For today’s teens, August is the new September. Schools are increasingly going back into session in mid-summer, sometimes even in late July. Mid-to-late August has become the new standard in many communities, including mine in Fort Worth. Now, the outliers are the areas where students don’t go back to school until early September, sometimes due to the political clout of the tourism industry in those regions.
There are several reasons for this recent trend. First, in many areas, students have to take statewide assessment tests in the spring, so schools need to front-load their educational programs to prepare students for those tests. Second, going back in August allows students to complete first semester before winter break, rather than going away for two weeks and coming back to take finals and write term papers. Third, finishing the school year in May allows students to take summer programs at colleges. Fourth, studies have shown that the financial and environmental costs of starting back up in mid-summer are almost a wash. And, lastly, the U.S. continues to move further away from its agrarian roots, and few teens are still needed to harvest crops in the summer and early fall.
As a result, back-to-school shopping season is now a July phenomenon, and some desperate retailers are even beginning their promotions in late June, at a time when school was just historically getting out. According to a Deloitte study, parents with school-aged kids are planning to spend $688 per child, and back-to-school sales are projected to increase by 10.3% year-over-year, to $83.6 billion. Back-to-school shopping is still an occasion when parents and kids prefer physical stores to online, and more than half plan to visit department stores and/or discount stores, with the latter continuing to grab market share from the former.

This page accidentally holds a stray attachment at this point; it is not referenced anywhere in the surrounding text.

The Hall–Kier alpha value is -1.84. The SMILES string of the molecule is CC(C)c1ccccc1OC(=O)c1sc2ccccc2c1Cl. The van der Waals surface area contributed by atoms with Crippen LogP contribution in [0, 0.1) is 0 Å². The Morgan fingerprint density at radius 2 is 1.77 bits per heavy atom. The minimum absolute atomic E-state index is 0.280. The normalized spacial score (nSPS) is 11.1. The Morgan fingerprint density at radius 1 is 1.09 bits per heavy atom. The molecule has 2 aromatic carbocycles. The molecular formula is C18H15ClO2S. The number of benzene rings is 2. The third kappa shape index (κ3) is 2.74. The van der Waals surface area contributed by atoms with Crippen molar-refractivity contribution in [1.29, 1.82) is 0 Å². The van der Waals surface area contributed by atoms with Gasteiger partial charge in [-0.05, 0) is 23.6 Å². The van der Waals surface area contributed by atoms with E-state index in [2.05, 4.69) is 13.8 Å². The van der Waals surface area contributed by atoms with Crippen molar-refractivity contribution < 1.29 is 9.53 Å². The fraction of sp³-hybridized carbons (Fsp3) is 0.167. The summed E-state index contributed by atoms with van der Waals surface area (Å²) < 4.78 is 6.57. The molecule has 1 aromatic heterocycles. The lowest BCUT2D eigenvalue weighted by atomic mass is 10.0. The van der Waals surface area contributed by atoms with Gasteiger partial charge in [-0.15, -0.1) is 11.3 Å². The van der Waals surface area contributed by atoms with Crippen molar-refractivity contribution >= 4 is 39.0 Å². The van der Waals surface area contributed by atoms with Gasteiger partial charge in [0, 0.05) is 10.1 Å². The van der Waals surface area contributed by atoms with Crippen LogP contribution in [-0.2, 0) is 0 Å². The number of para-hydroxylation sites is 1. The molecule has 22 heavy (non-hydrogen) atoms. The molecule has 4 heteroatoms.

According to the Washington Post, popular items this back-to-school season include clothes and backpacks designed to accommodate phones, tablets and laptops; items in “Millennial pink,” a “muted, salmon shade” that’s considered an “ironic pink”; lightweight laptops that can be used for schoolwork during the day and gaming at night; sneakers with a lot of bling; and accessories for “everything,” including notepads and lockers. What can marketers learn from this year’s back-to-school season?
* Consider moving up other fall sales into July and August. Perhaps the new model year for cars should also be launched in the summer, so that families shopping together for school supplies can also pick out a spiffy new ride to haul home all their loot, and look good pulling up to the first day of school. And if families are now home and settled into their regular routines in August, maybe the new fall TV season should launch then, too, away from the 800-pound gorilla of NFL regular-season football.
* Design other products with tech in mind. Clothes and backpacks are being designed to better fit devices. How about other products, too? Most cars still don’t have a good place to set a smartphone, especially while it’s charging. Maybe fast-food packaging should include room for a phone, so diners can text and scroll while eating. How about chairs? Give thought to how every product can work better with popular devices.
* Add bling. There seems to be a backlash to “basic tech black and white” … even iPhones now come in gold and rose gold. Young customers are now seeking out products in unique colors, and also looking to customize their personal spaces and effects with maximalist design. Offer ways for customers to “pimp out” your product and make it reflect their true selves, to create a conversation piece that they evangelize to others.
With these approaches, teen marketers can ace their pop quizzes now that school’s back in session.